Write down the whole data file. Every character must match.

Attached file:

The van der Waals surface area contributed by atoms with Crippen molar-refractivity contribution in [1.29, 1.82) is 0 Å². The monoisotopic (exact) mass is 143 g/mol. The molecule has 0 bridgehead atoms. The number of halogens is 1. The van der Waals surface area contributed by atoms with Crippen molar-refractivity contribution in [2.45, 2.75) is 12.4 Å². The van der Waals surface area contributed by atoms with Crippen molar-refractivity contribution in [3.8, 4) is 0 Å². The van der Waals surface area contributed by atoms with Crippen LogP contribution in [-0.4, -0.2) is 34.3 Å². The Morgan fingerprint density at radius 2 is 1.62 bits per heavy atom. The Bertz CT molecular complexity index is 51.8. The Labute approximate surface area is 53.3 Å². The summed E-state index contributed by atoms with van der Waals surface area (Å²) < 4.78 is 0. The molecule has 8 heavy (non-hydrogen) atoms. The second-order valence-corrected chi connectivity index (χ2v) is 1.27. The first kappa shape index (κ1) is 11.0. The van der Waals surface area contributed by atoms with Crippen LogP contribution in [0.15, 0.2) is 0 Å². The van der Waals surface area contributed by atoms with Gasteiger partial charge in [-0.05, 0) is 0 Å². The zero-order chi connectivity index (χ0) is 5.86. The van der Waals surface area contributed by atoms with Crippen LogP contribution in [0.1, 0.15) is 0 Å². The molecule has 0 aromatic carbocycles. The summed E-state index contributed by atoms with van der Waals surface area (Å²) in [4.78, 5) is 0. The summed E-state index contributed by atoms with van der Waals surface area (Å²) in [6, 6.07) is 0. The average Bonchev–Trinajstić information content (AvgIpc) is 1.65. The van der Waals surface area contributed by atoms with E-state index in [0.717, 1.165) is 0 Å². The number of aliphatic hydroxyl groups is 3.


The van der Waals surface area contributed by atoms with Crippen molar-refractivity contribution in [1.29, 1.82) is 0 Å². The monoisotopic (exact) mass is 143 g/mol. The molecule has 0 bridgehead atoms. The number of halogens is 1. The van der Waals surface area contributed by atoms with Crippen molar-refractivity contribution in [2.45, 2.75) is 12.4 Å². The van der Waals surface area contributed by atoms with Crippen molar-refractivity contribution in [3.8, 4) is 0 Å². The van der Waals surface area contributed by atoms with Crippen LogP contribution in [-0.4, -0.2) is 34.3 Å². The Morgan fingerprint density at radius 2 is 1.62 bits per heavy atom. The Bertz CT molecular complexity index is 51.8. The Labute approximate surface area is 53.3 Å². The summed E-state index contributed by atoms with van der Waals surface area (Å²) < 4.78 is 0. The molecule has 8 heavy (non-hydrogen) atoms. The second-order valence-corrected chi connectivity index (χ2v) is 1.27. The first kappa shape index (κ1) is 11.0. The van der Waals surface area contributed by atoms with Crippen LogP contribution in [0.15, 0.2) is 0 Å². The van der Waals surface area contributed by atoms with Gasteiger partial charge in [-0.05, 0) is 0 Å². The zero-order chi connectivity index (χ0) is 5.86. The van der Waals surface area contributed by atoms with Crippen LogP contribution in [0.1, 0.15) is 0 Å². The molecule has 0 aromatic carbocycles. The summed E-state index contributed by atoms with van der Waals surface area (Å²) in [4.78, 5) is 0. The summed E-state index contributed by atoms with van der Waals surface area (Å²) in [6, 6.07) is 0. The average Bonchev–Trinajstić information content (AvgIpc) is 1.65. The van der Waals surface area contributed by atoms with E-state index in [0.717, 1.165) is 0 Å². The number of aliphatic hydroxyl groups is 3.